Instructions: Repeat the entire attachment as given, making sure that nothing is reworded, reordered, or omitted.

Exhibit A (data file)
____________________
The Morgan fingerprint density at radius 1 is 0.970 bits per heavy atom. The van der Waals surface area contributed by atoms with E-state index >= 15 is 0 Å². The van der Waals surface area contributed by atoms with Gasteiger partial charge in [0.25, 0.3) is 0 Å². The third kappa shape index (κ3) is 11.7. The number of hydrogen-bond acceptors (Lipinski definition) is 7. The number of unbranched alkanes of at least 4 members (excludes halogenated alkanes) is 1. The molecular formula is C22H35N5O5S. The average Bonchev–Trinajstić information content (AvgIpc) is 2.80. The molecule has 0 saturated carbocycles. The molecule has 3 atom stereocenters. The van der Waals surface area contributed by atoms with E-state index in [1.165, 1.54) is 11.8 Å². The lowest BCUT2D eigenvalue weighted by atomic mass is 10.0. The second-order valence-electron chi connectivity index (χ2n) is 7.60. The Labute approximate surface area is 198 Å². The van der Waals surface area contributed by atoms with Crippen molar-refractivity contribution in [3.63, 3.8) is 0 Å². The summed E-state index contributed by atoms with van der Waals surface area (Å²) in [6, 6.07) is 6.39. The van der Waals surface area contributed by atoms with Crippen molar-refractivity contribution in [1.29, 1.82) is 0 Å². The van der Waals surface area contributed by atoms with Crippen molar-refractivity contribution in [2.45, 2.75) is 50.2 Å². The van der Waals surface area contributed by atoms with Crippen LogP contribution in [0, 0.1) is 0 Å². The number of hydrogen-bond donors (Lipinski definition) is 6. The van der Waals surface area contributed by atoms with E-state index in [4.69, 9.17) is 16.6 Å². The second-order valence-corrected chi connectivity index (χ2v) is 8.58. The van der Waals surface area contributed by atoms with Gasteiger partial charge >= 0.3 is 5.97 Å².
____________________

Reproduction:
The Morgan fingerprint density at radius 1 is 0.970 bits per heavy atom. The van der Waals surface area contributed by atoms with E-state index >= 15 is 0 Å². The van der Waals surface area contributed by atoms with Gasteiger partial charge in [0.25, 0.3) is 0 Å². The third kappa shape index (κ3) is 11.7. The number of hydrogen-bond acceptors (Lipinski definition) is 7. The number of unbranched alkanes of at least 4 members (excludes halogenated alkanes) is 1. The molecular formula is C22H35N5O5S. The average Bonchev–Trinajstić information content (AvgIpc) is 2.80. The molecule has 0 saturated carbocycles. The molecule has 3 atom stereocenters. The van der Waals surface area contributed by atoms with E-state index in [1.165, 1.54) is 11.8 Å². The lowest BCUT2D eigenvalue weighted by atomic mass is 10.0. The second-order valence-electron chi connectivity index (χ2n) is 7.60. The Labute approximate surface area is 198 Å². The van der Waals surface area contributed by atoms with Crippen molar-refractivity contribution in [3.63, 3.8) is 0 Å². The summed E-state index contributed by atoms with van der Waals surface area (Å²) in [6, 6.07) is 6.39. The van der Waals surface area contributed by atoms with Crippen molar-refractivity contribution in [1.29, 1.82) is 0 Å². The van der Waals surface area contributed by atoms with Crippen molar-refractivity contribution in [2.45, 2.75) is 50.2 Å². The van der Waals surface area contributed by atoms with Crippen LogP contribution in [0, 0.1) is 0 Å². The number of hydrogen-bond donors (Lipinski definition) is 6. The van der Waals surface area contributed by atoms with E-state index in [4.69, 9.17) is 16.6 Å². The second-order valence-corrected chi connectivity index (χ2v) is 8.58. The van der Waals surface area contributed by atoms with Gasteiger partial charge >= 0.3 is 5.97 Å².